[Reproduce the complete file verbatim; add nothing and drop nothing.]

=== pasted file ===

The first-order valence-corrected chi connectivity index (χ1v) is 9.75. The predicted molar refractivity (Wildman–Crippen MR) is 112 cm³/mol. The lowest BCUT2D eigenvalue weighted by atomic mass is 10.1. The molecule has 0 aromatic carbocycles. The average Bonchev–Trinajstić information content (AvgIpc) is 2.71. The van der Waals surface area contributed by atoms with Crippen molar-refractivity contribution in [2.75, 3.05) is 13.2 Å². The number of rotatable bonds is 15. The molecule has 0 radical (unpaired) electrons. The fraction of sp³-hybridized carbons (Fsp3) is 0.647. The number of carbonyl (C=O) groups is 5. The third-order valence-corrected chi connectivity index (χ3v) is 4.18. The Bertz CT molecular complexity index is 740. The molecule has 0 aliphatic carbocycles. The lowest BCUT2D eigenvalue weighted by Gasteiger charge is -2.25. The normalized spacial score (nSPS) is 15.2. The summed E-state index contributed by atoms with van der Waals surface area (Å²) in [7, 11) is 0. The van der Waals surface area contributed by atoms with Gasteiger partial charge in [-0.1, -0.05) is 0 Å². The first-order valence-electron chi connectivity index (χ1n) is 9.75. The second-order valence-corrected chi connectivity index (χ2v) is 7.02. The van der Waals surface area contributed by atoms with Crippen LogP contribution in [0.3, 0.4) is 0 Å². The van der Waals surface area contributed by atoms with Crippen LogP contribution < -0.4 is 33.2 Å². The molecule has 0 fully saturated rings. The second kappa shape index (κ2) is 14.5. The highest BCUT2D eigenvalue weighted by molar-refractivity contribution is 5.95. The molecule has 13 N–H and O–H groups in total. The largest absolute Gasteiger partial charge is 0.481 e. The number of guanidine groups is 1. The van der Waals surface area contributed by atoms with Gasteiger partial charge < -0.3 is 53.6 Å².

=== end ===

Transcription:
The first-order valence-corrected chi connectivity index (χ1v) is 9.75. The predicted molar refractivity (Wildman–Crippen MR) is 112 cm³/mol. The lowest BCUT2D eigenvalue weighted by atomic mass is 10.1. The molecule has 0 aromatic carbocycles. The average Bonchev–Trinajstić information content (AvgIpc) is 2.71. The van der Waals surface area contributed by atoms with Crippen molar-refractivity contribution in [2.75, 3.05) is 13.2 Å². The number of rotatable bonds is 15. The molecule has 0 radical (unpaired) electrons. The fraction of sp³-hybridized carbons (Fsp3) is 0.647. The number of carbonyl (C=O) groups is 5. The third-order valence-corrected chi connectivity index (χ3v) is 4.18. The Bertz CT molecular complexity index is 740. The molecule has 0 aliphatic carbocycles. The lowest BCUT2D eigenvalue weighted by Gasteiger charge is -2.25. The normalized spacial score (nSPS) is 15.2. The summed E-state index contributed by atoms with van der Waals surface area (Å²) in [7, 11) is 0. The van der Waals surface area contributed by atoms with Gasteiger partial charge in [-0.1, -0.05) is 0 Å². The first-order valence-electron chi connectivity index (χ1n) is 9.75. The second-order valence-corrected chi connectivity index (χ2v) is 7.02. The van der Waals surface area contributed by atoms with Crippen LogP contribution in [0.3, 0.4) is 0 Å². The van der Waals surface area contributed by atoms with Crippen LogP contribution < -0.4 is 33.2 Å². The molecule has 0 fully saturated rings. The second kappa shape index (κ2) is 14.5. The highest BCUT2D eigenvalue weighted by molar-refractivity contribution is 5.95. The molecule has 13 N–H and O–H groups in total. The largest absolute Gasteiger partial charge is 0.481 e. The number of guanidine groups is 1. The van der Waals surface area contributed by atoms with Gasteiger partial charge < -0.3 is 53.6 Å².